The numbers for the first quarter seem innocuous enough, but don’t be fooled. VCs in the trenches say that they are seeing a number of unnerving, all-too-familiar trends, including a shortage of serious innovation combined with skyrocketing consumer Internet valuations.
“It definitely feels a little bubblicious,” says Sharon Wienbar, a managing director at BA Venture Partners. “A few weeks ago, an entrepreneur came to see us wearing Teva sandals and shorts, if that’s any indication.”
The number of deals rose only slightly over the first quarter of last year (786 from 710). But there was a much bigger jump in the average investment per firm. It leapt 17% from $6.7 million in Q1 2005 to $7.8 million in Q1 2006. The number underscores that firms are raising bigger funds and deploying more capital per deal as a result. Consider that venture funds as a group raised $6.5 billion in the first quarter, up 20% from the same period last year.
Bill Ericson, a general partner at Mohr Davidow Ventures (MDV), says the increase in funds is not a good development at all. “Our industry’s biggest challenge, and one that will affect returns, is that there’s a lot of capital continuing to flood into VC, and it’s not clear that there are any greater number of Grade-A projects [to justify that flood], and I mean across all sectors—from life sciences to IT.”
The obvious problem created by ballooning rounds, and funds, is overinvestment, particularly around the consumer Internet applications made popular by a healthy economy and greater broadband penetration.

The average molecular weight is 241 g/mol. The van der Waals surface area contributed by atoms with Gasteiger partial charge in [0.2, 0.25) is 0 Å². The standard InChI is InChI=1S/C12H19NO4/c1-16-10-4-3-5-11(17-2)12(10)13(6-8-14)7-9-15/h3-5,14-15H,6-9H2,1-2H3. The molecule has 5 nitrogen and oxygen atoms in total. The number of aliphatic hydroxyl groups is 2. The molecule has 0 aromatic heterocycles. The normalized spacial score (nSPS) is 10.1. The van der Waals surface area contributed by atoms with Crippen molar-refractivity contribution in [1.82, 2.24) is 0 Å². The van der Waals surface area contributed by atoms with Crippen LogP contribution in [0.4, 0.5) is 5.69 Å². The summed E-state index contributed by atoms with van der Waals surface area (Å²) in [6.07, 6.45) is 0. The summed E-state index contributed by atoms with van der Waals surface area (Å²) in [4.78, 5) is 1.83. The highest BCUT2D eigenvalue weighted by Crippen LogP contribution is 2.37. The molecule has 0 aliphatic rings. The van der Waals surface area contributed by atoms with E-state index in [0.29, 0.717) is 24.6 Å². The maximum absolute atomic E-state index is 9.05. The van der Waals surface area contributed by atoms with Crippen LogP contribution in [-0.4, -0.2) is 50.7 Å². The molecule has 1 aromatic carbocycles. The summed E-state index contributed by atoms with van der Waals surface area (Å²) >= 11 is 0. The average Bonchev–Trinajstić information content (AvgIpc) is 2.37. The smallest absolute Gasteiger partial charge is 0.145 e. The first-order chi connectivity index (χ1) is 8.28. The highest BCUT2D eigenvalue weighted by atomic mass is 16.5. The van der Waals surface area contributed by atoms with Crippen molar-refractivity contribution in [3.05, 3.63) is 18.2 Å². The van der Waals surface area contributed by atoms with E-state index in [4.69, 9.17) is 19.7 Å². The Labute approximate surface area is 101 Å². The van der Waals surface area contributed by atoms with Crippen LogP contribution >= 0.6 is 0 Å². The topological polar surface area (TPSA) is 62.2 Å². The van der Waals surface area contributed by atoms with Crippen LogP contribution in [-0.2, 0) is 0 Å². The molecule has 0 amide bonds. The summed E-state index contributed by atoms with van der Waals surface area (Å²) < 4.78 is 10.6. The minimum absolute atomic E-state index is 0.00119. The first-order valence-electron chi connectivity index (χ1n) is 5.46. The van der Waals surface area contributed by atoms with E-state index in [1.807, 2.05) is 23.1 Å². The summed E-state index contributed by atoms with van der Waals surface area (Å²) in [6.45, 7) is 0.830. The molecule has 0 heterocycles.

David Hornik, a general partner at August Capital, recently wrote in his popular VC blog that August has backed four Web 2.0 companies—LiveJournal, Technorati, Trumba, and Video Egg—and that those four companies face 33 competitors in their respective verticals of blogging, RSS, calendaring, and digital video posting and sharing.
“This is mind blowing,” Hornik wrote. “[Those 33 competitors do] not even include Yahoo, Google, Microsoft, InterActive Corp., Fox, Vivendi, eBay, and Amazon, all of which are likely competitors of each and every [Web 2.0] company.”
With the price of Web deals skyrocketing, maybe going off the beaten path and investing in deer-deterrent technology isn’t such a bad idea (see story, page 6).
George Zachary, a general partner at Charles River Ventures (CRV), would certainly welcome an investment off the beaten path.
“It really seems like the quality of deals has nosedived in the last three to six months. We’re seeing a lot of superficial innovation and repeat stuff. There’s a lot of ‘I’m building a YouTube meets MySpace meets a better version of Web-based email.’”
Count me in, too
Me-too technologies notwithstanding, VCs are also grappling with soaring valuations. VentureOne reports that median pre-money valuations across all stages have shot up 72% to $16 million in the past two years.
“Deals are absolutely getting bid up,” says Wienbar. “I was just shown two new Web 2.0 companies, and in the first round they were both expecting to get $25 million pre-money.” Zachary has a similar complaint: “Lots of things are being priced at a $10 million pre-money valuation that should be a $3 pre, and that’s gone up significantly in recent months.”
Ericson has seen it, too. “The Internet has generated, in a small set of cases, outsize returns,” he says, “and because of them you’re seeing much, much higher valuations in the Internet consumer world than the average outcome would suggest make sense.”